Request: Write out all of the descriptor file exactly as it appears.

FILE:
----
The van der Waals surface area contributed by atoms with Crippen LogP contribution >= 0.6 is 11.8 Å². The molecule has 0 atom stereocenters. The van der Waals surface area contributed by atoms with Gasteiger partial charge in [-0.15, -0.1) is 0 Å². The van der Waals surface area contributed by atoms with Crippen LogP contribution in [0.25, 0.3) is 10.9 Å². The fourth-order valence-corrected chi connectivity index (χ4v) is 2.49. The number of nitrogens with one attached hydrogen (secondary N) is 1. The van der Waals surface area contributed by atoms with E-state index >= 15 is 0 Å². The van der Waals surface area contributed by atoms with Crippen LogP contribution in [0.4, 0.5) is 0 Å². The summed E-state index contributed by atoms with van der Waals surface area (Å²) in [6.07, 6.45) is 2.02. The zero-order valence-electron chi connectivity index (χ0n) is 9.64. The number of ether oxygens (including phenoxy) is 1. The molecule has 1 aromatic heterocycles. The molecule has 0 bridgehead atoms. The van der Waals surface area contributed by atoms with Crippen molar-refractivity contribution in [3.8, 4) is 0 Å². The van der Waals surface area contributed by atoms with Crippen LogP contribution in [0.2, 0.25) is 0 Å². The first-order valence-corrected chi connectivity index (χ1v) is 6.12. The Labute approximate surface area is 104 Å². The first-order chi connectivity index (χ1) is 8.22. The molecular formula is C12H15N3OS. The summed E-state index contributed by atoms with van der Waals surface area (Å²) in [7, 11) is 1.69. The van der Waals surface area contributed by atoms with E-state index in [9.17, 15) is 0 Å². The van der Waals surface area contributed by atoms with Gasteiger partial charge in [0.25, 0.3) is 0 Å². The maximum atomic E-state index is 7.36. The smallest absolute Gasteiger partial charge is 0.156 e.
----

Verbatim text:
The van der Waals surface area contributed by atoms with Crippen LogP contribution >= 0.6 is 11.8 Å². The molecule has 0 atom stereocenters. The van der Waals surface area contributed by atoms with Gasteiger partial charge in [-0.15, -0.1) is 0 Å². The van der Waals surface area contributed by atoms with Crippen LogP contribution in [0.25, 0.3) is 10.9 Å². The fourth-order valence-corrected chi connectivity index (χ4v) is 2.49. The number of nitrogens with one attached hydrogen (secondary N) is 1. The van der Waals surface area contributed by atoms with E-state index >= 15 is 0 Å². The van der Waals surface area contributed by atoms with Crippen LogP contribution in [0.4, 0.5) is 0 Å². The summed E-state index contributed by atoms with van der Waals surface area (Å²) in [6.07, 6.45) is 2.02. The zero-order valence-electron chi connectivity index (χ0n) is 9.64. The number of ether oxygens (including phenoxy) is 1. The molecule has 1 aromatic heterocycles. The molecule has 0 bridgehead atoms. The van der Waals surface area contributed by atoms with Crippen molar-refractivity contribution in [3.8, 4) is 0 Å². The van der Waals surface area contributed by atoms with Crippen LogP contribution in [0.2, 0.25) is 0 Å². The first-order valence-corrected chi connectivity index (χ1v) is 6.12. The Labute approximate surface area is 104 Å². The first-order chi connectivity index (χ1) is 8.22. The molecular formula is C12H15N3OS. The summed E-state index contributed by atoms with van der Waals surface area (Å²) in [7, 11) is 1.69. The van der Waals surface area contributed by atoms with E-state index in [9.17, 15) is 0 Å². The van der Waals surface area contributed by atoms with Gasteiger partial charge in [0.25, 0.3) is 0 Å². The maximum atomic E-state index is 7.36. The smallest absolute Gasteiger partial charge is 0.156 e.